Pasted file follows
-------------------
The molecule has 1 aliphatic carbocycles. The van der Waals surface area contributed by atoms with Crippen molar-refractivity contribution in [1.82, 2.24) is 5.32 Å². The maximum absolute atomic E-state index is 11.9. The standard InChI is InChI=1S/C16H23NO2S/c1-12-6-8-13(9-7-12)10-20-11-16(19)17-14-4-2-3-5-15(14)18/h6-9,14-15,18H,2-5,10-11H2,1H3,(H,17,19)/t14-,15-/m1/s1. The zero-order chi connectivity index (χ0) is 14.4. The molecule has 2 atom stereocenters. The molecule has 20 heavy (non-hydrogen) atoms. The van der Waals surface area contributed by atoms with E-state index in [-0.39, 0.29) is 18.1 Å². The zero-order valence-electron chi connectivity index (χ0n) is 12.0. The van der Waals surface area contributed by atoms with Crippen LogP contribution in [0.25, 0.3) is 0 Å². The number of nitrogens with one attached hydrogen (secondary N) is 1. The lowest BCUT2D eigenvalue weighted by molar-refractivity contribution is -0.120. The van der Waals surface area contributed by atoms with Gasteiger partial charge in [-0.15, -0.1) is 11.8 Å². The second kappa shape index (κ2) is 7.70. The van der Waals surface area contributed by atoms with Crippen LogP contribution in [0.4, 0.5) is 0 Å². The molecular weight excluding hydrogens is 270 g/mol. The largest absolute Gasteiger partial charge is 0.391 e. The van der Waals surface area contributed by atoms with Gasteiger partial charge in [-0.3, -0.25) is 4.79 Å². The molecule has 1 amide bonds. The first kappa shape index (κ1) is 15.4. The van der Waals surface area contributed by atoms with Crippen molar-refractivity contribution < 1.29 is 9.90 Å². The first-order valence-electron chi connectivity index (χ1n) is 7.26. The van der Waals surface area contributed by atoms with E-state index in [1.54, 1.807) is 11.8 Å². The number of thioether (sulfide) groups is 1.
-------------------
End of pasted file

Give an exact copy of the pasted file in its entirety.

The molecule has 1 aliphatic carbocycles. The van der Waals surface area contributed by atoms with Crippen molar-refractivity contribution in [1.82, 2.24) is 5.32 Å². The maximum absolute atomic E-state index is 11.9. The standard InChI is InChI=1S/C16H23NO2S/c1-12-6-8-13(9-7-12)10-20-11-16(19)17-14-4-2-3-5-15(14)18/h6-9,14-15,18H,2-5,10-11H2,1H3,(H,17,19)/t14-,15-/m1/s1. The zero-order chi connectivity index (χ0) is 14.4. The molecule has 2 atom stereocenters. The molecule has 20 heavy (non-hydrogen) atoms. The van der Waals surface area contributed by atoms with E-state index in [-0.39, 0.29) is 18.1 Å². The zero-order valence-electron chi connectivity index (χ0n) is 12.0. The van der Waals surface area contributed by atoms with Crippen LogP contribution in [0.25, 0.3) is 0 Å². The number of nitrogens with one attached hydrogen (secondary N) is 1. The lowest BCUT2D eigenvalue weighted by molar-refractivity contribution is -0.120. The van der Waals surface area contributed by atoms with Gasteiger partial charge in [-0.15, -0.1) is 11.8 Å². The second kappa shape index (κ2) is 7.70. The van der Waals surface area contributed by atoms with Crippen LogP contribution in [0.4, 0.5) is 0 Å². The molecular weight excluding hydrogens is 270 g/mol. The largest absolute Gasteiger partial charge is 0.391 e. The van der Waals surface area contributed by atoms with Gasteiger partial charge in [-0.3, -0.25) is 4.79 Å². The molecule has 1 amide bonds. The first kappa shape index (κ1) is 15.4. The van der Waals surface area contributed by atoms with Crippen molar-refractivity contribution < 1.29 is 9.90 Å². The first-order valence-electron chi connectivity index (χ1n) is 7.26. The van der Waals surface area contributed by atoms with E-state index in [1.54, 1.807) is 11.8 Å². The number of thioether (sulfide) groups is 1.